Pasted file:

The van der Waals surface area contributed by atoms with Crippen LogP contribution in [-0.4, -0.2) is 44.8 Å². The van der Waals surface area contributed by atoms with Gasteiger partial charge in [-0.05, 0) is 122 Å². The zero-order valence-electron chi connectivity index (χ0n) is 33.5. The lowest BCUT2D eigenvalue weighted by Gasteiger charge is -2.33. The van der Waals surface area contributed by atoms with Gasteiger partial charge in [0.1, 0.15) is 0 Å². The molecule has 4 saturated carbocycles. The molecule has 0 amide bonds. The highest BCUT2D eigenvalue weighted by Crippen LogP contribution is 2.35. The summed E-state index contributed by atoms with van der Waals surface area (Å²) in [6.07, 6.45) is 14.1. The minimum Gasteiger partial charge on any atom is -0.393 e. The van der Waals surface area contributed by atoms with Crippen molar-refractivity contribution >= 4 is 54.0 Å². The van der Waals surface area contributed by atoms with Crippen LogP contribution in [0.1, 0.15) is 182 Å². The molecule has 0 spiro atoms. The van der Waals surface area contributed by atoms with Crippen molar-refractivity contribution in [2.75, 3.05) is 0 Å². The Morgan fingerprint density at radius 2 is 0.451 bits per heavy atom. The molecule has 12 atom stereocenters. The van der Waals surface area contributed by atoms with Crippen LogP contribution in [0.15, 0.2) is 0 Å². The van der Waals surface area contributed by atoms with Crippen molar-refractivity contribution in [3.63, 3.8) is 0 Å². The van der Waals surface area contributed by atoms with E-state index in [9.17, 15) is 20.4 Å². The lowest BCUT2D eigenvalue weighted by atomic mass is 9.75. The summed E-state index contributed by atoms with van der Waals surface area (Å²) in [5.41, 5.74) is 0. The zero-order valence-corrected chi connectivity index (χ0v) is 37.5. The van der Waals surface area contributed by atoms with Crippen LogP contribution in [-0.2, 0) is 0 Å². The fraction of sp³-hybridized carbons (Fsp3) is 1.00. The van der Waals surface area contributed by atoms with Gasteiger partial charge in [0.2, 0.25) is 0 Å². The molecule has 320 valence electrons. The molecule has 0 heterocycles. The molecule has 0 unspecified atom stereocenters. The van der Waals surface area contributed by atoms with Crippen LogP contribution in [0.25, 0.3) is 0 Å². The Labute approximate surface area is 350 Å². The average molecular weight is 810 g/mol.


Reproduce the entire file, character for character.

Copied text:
The van der Waals surface area contributed by atoms with Crippen LogP contribution in [-0.4, -0.2) is 44.8 Å². The van der Waals surface area contributed by atoms with Gasteiger partial charge in [-0.05, 0) is 122 Å². The zero-order valence-electron chi connectivity index (χ0n) is 33.5. The lowest BCUT2D eigenvalue weighted by Gasteiger charge is -2.33. The van der Waals surface area contributed by atoms with Gasteiger partial charge in [0.1, 0.15) is 0 Å². The molecule has 4 saturated carbocycles. The molecule has 0 amide bonds. The highest BCUT2D eigenvalue weighted by Crippen LogP contribution is 2.35. The summed E-state index contributed by atoms with van der Waals surface area (Å²) in [6.07, 6.45) is 14.1. The minimum Gasteiger partial charge on any atom is -0.393 e. The van der Waals surface area contributed by atoms with Crippen molar-refractivity contribution >= 4 is 54.0 Å². The van der Waals surface area contributed by atoms with Crippen LogP contribution in [0.1, 0.15) is 182 Å². The molecule has 0 spiro atoms. The van der Waals surface area contributed by atoms with Crippen molar-refractivity contribution in [2.75, 3.05) is 0 Å². The Morgan fingerprint density at radius 2 is 0.451 bits per heavy atom. The molecule has 12 atom stereocenters. The van der Waals surface area contributed by atoms with Crippen LogP contribution in [0.15, 0.2) is 0 Å². The van der Waals surface area contributed by atoms with Crippen molar-refractivity contribution in [3.63, 3.8) is 0 Å². The van der Waals surface area contributed by atoms with E-state index in [9.17, 15) is 20.4 Å². The lowest BCUT2D eigenvalue weighted by atomic mass is 9.75. The summed E-state index contributed by atoms with van der Waals surface area (Å²) in [5.41, 5.74) is 0. The zero-order valence-corrected chi connectivity index (χ0v) is 37.5. The van der Waals surface area contributed by atoms with Crippen LogP contribution in [-0.2, 0) is 0 Å². The fraction of sp³-hybridized carbons (Fsp3) is 1.00. The van der Waals surface area contributed by atoms with Gasteiger partial charge in [0.2, 0.25) is 0 Å². The molecule has 320 valence electrons. The molecule has 0 heterocycles. The molecule has 0 unspecified atom stereocenters. The van der Waals surface area contributed by atoms with Crippen LogP contribution in [0.25, 0.3) is 0 Å². The Labute approximate surface area is 350 Å². The average molecular weight is 810 g/mol.